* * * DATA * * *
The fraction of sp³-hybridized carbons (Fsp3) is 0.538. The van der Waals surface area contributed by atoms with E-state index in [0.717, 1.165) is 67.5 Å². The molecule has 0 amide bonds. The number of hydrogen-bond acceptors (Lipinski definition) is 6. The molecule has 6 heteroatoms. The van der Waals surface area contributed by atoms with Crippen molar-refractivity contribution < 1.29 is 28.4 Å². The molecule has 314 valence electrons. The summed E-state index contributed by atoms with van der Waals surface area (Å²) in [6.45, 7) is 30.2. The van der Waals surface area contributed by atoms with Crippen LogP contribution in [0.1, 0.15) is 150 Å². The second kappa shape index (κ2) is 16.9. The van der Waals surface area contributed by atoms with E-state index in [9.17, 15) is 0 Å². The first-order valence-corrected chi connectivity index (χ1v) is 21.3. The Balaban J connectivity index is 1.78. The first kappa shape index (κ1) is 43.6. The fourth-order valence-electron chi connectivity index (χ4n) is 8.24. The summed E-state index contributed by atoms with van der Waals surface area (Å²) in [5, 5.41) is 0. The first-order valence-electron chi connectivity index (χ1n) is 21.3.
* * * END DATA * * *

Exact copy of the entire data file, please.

The fraction of sp³-hybridized carbons (Fsp3) is 0.538. The van der Waals surface area contributed by atoms with E-state index in [0.717, 1.165) is 67.5 Å². The molecule has 0 amide bonds. The number of hydrogen-bond acceptors (Lipinski definition) is 6. The molecule has 6 heteroatoms. The van der Waals surface area contributed by atoms with Crippen molar-refractivity contribution < 1.29 is 28.4 Å². The molecule has 314 valence electrons. The summed E-state index contributed by atoms with van der Waals surface area (Å²) in [6.45, 7) is 30.2. The van der Waals surface area contributed by atoms with Crippen LogP contribution in [0.1, 0.15) is 150 Å². The second kappa shape index (κ2) is 16.9. The van der Waals surface area contributed by atoms with E-state index in [9.17, 15) is 0 Å². The first-order valence-corrected chi connectivity index (χ1v) is 21.3. The Balaban J connectivity index is 1.78. The first kappa shape index (κ1) is 43.6. The fourth-order valence-electron chi connectivity index (χ4n) is 8.24. The summed E-state index contributed by atoms with van der Waals surface area (Å²) in [5, 5.41) is 0. The first-order valence-electron chi connectivity index (χ1n) is 21.3.